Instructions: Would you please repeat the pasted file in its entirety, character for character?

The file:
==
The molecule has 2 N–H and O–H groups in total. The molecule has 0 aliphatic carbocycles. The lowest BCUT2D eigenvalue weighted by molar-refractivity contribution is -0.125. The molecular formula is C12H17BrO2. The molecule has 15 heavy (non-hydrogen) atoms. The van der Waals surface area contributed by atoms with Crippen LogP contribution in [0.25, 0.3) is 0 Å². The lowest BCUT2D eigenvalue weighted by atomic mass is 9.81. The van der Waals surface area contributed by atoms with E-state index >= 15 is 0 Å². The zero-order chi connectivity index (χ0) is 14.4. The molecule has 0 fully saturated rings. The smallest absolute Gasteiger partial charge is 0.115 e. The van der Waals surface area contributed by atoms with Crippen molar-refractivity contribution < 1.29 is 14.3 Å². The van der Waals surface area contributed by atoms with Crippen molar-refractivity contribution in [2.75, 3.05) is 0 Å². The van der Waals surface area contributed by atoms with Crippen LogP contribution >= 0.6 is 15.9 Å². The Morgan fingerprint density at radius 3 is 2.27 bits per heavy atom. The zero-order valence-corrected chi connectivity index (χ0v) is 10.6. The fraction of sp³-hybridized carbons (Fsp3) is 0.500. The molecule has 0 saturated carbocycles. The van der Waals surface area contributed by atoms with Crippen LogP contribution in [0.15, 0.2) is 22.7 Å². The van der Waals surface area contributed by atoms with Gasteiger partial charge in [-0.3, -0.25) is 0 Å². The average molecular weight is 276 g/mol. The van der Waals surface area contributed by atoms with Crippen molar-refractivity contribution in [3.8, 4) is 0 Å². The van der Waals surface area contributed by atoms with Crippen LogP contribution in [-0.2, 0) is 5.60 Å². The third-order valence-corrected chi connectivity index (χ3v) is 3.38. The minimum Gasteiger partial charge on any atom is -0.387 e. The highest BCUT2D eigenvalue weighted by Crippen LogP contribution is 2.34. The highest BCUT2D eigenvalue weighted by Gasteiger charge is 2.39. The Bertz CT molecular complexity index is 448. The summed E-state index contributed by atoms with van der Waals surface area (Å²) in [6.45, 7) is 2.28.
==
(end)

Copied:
The molecule has 2 N–H and O–H groups in total. The molecule has 0 aliphatic carbocycles. The lowest BCUT2D eigenvalue weighted by molar-refractivity contribution is -0.125. The molecular formula is C12H17BrO2. The molecule has 15 heavy (non-hydrogen) atoms. The van der Waals surface area contributed by atoms with Crippen LogP contribution in [0.25, 0.3) is 0 Å². The lowest BCUT2D eigenvalue weighted by atomic mass is 9.81. The van der Waals surface area contributed by atoms with E-state index >= 15 is 0 Å². The zero-order chi connectivity index (χ0) is 14.4. The molecule has 0 fully saturated rings. The smallest absolute Gasteiger partial charge is 0.115 e. The van der Waals surface area contributed by atoms with Crippen molar-refractivity contribution < 1.29 is 14.3 Å². The van der Waals surface area contributed by atoms with Crippen molar-refractivity contribution in [2.75, 3.05) is 0 Å². The van der Waals surface area contributed by atoms with Crippen LogP contribution >= 0.6 is 15.9 Å². The Morgan fingerprint density at radius 3 is 2.27 bits per heavy atom. The zero-order valence-corrected chi connectivity index (χ0v) is 10.6. The fraction of sp³-hybridized carbons (Fsp3) is 0.500. The molecule has 0 saturated carbocycles. The van der Waals surface area contributed by atoms with Crippen LogP contribution in [0.15, 0.2) is 22.7 Å². The van der Waals surface area contributed by atoms with Gasteiger partial charge in [-0.3, -0.25) is 0 Å². The average molecular weight is 276 g/mol. The van der Waals surface area contributed by atoms with Crippen molar-refractivity contribution in [3.8, 4) is 0 Å². The van der Waals surface area contributed by atoms with Crippen LogP contribution in [-0.2, 0) is 5.60 Å². The third-order valence-corrected chi connectivity index (χ3v) is 3.38. The minimum Gasteiger partial charge on any atom is -0.387 e. The highest BCUT2D eigenvalue weighted by Crippen LogP contribution is 2.34. The highest BCUT2D eigenvalue weighted by Gasteiger charge is 2.39. The Bertz CT molecular complexity index is 448. The summed E-state index contributed by atoms with van der Waals surface area (Å²) in [6.45, 7) is 2.28.